Friday, February 1, 2013

Post Hoc As Applied To Everything

I was explaining to my writing class this week what the “post hoc” fallacy is.  A quick flashback to philosophy class reminds us that just because one event precedes another, the first does not necessarily cause the second.  Correlation does not equal causation.  (Stick with me, this will get more interesting.)  Gerald Bracey’s got an awesome book called Reading Educational Research: How To Avoid Getting Statistically Snookered that lays out how to read data (think pie charts, graphs, tables) accurately and not get snookered by all those hacks out there wanting to convince you of things that are partially true but not really. 

When I was in college and hadn’t yet gotten my results from my Math CLEP test, I was enrolled in the basic science class in case I had to meet the math/science requirement that way.  (I went to a small Christian college that had such things as a 3 credit math/science requirement because we were super busy reading the Bible and stuff.)  The first experiment we did in that science class involved developing a hypothesis about how popcorn is popped in an air popper.  I didn’t really get the point of the assignment because we all clearly knew the answer.  But I diligently followed the scientific process and came up with my hypothesis:  The popping sound is what makes the corn pop.  After all, you hear the sound, and then the popped kernel comes tumbling over the edge and into the bowl.  My professor was not amused at my smart-ass, post hoc hypothesis.  I think her molecules were all in a bundle because based on my observational data, we weren’t able to disprove my hypothesis.  I think we all learned something.  About 3 weeks into the class, I found out that I passed the Math CLEP and dropped the class.  My professor smirked and hummed while she signed my drop slip. 

When you find yourself 9 months pregnant and ready for that baby to just. come. out. already, you get all sorts of amazing advice from other moms.  Pineapple!  Walking!  Sex!  Rasberry leaf tea!  These are some of the standard tips that may actually have some evidence behind them.  But then you hear things like spicy food! and bounce up and down! and this-one-very-specific-thing-I-was-doing-immediately-before-I-went-into-labor!  Classic post hoc.  For me, my labors are evidently induced by watching Wipeout.  I was watching people get smashed in the face with large objects covered in dense foam, and bam, Eden was born 12 hours later.  Two years later almost to the day, I was watching people get knocked off of tall objects into pits filled with white foamy substance, and bam, Isaac was born 5 hours later.  Good night, and Big Balls worked for me. 

When I hear my children fighting in the other room, and one of them comes running to me and says, “He hit me!” and the other one is in a puddle on the floor crying, well, it’s anybody’s guess.  With siblings, there’s a whole lot of correlation and causation.  I tend to go into post hoc mode and try to determine who did what to whom and when and find the initial burst of inertia that started the whole thing.  It’s futile, really.  Children are impressive illustrations of the post hoc fallacy.  There is always an endless chain of previous causes (“He hit me!” “She took my toy!” “But he wouldn’t share!” “But I just got it!”  “But I never get to play with it!” and I could seriously go on all day), or some other cause, or no cause.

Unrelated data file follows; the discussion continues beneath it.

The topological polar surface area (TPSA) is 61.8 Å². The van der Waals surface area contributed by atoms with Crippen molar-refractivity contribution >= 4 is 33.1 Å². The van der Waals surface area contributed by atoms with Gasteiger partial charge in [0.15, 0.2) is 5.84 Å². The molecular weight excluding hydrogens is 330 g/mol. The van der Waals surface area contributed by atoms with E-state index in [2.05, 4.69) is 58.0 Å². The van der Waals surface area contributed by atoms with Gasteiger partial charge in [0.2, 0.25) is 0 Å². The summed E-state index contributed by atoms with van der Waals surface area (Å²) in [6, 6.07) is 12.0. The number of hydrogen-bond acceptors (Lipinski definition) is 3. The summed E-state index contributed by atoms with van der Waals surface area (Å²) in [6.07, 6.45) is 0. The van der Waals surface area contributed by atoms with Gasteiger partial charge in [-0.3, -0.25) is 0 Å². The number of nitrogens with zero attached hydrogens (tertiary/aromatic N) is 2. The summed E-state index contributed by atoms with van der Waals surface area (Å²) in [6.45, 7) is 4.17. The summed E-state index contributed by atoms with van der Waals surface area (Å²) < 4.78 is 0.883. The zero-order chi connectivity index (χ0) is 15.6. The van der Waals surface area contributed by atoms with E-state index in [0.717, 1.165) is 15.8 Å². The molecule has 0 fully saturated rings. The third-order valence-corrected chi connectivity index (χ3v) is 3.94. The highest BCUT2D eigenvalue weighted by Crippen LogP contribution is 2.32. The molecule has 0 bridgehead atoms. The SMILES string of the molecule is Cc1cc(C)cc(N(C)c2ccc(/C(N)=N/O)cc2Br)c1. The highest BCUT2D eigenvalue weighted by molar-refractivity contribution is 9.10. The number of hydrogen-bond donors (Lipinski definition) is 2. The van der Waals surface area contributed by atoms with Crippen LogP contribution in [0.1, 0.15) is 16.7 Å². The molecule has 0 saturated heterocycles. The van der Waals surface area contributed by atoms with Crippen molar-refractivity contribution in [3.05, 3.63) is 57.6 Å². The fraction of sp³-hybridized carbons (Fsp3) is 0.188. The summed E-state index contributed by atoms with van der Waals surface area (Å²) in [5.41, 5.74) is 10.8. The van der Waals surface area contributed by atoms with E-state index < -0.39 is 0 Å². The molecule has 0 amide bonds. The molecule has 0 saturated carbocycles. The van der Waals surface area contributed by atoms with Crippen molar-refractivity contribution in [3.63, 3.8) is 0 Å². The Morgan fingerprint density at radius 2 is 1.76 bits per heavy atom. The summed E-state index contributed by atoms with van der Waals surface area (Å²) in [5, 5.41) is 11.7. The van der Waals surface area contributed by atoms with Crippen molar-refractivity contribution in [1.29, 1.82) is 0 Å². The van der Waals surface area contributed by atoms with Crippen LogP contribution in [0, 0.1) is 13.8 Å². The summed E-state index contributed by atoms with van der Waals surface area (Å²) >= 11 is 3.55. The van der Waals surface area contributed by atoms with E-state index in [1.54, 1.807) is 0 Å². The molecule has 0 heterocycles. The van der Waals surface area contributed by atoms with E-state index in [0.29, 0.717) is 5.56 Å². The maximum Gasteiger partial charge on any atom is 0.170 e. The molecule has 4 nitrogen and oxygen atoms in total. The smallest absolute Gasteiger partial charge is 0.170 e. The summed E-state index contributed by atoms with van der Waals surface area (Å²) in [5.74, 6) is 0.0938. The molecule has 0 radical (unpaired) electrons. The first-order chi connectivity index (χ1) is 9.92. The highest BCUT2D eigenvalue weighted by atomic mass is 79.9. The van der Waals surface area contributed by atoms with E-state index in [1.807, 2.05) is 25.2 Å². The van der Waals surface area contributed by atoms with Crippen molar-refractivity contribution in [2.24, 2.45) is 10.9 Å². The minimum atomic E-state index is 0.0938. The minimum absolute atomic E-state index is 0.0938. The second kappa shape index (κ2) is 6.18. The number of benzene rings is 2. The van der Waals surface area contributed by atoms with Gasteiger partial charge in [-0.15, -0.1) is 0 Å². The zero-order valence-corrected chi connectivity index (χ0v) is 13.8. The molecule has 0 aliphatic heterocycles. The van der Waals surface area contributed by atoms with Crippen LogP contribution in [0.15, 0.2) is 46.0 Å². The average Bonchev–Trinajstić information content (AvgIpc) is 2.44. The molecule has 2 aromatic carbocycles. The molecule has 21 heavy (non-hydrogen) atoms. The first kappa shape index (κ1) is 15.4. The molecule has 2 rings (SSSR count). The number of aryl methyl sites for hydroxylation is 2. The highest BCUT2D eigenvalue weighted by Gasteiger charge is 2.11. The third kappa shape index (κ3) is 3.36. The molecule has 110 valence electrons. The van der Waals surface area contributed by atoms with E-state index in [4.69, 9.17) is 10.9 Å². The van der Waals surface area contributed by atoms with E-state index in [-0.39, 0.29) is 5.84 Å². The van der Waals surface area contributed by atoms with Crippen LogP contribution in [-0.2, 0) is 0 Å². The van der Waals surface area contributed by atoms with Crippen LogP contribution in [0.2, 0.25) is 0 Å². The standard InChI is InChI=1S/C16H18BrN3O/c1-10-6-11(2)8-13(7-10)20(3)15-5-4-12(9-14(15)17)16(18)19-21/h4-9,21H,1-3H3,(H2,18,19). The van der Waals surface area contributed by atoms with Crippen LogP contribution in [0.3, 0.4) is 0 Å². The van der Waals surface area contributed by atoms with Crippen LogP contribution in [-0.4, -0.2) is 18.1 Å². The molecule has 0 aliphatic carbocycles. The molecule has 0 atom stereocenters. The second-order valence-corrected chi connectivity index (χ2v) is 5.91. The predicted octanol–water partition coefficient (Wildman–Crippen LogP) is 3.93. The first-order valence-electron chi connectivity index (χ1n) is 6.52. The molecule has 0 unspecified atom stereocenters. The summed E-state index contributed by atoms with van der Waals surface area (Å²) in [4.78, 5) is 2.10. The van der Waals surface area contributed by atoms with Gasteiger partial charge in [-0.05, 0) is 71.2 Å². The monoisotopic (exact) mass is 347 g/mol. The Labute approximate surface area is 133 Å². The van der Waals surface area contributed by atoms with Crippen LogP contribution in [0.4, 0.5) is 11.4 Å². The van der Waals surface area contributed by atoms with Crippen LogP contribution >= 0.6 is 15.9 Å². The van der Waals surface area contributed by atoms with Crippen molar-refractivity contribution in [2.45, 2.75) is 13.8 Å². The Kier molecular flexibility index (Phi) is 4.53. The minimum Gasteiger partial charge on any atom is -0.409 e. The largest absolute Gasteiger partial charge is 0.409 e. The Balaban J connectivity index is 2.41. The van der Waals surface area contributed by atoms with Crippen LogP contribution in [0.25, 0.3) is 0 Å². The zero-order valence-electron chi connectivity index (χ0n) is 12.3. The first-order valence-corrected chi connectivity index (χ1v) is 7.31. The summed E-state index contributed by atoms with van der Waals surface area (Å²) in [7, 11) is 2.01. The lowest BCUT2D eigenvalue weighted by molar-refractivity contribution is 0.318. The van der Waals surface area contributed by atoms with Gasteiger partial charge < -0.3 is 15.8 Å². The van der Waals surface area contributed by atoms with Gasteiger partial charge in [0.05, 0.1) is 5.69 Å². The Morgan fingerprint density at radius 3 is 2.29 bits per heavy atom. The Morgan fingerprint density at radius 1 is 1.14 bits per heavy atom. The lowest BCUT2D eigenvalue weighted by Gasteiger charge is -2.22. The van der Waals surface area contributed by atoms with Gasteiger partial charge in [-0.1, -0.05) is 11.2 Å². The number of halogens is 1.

Isaac is LOVING this post hoc fallacy right now.  Last week, when we were almost done grocery shopping, Isaac was getting antsy and wanted out of the cart.  I clearly explained that if he listened well, he could get down, but if he didn’t listen to my instructions he would have to get back in the cart.  He appeared to agree.  Next thing I know he’s climbing on a counter underneath a sign that clearly says, “No climbing on the counter.”  I get him off the counter, tell him no climbing on the counter, remind him that he needs to listen or he will have to get back in the cart.  He appears to agree again.  Next thing I know he’s climbing on the counter again.  I pick him up, he throws a fit, I wrangle tantruming toddler to the car along with grocery cart and big sister.  After things are calmed down, we have this conversation: 

Me:  “Isaac, you cannot scream in the store.  It hurts people’s ears.  I put you in the cart because you did not listen and you got on the counter after I told you not to.”  (This is me trying to establish causation.)
Isaac:  “But, my whole body wadn’t on da counter.”  (This is Isaac insinuating that I am committing a logical fallacy because my data is not entirely accurate.)
Me:  “True, you were climbing on the counter.  Your hands and torso and one knee were on the counter.  I told you not to get on the counter and parts of your body were on the counter, so I put you in the cart.”  (This is me reiterating causation and clarifying the facts.)
Isaac: “But, the last time we went to dis store, Eden wad climbing on da counter.  I just doing what Eden did before.”  (This is Isaac saying “Post hoc!  Post hoc!”)
Me:  “Yes, but you need to follow the rule even if no one else is following the rule.  I put you in the cart because you didn’t listen to the rule.”  (This is me engaging the crazy and asking myself if I’m seriously having this conversation with my 2-year-old.)
Isaac:  Silence. 

I do not take this silence to be agreement.  I am not so easily fooled.

I am seriously in trouble.    


Anonymous said...

I love this!

-your bro

Jamie said...

Thanks, bro! :)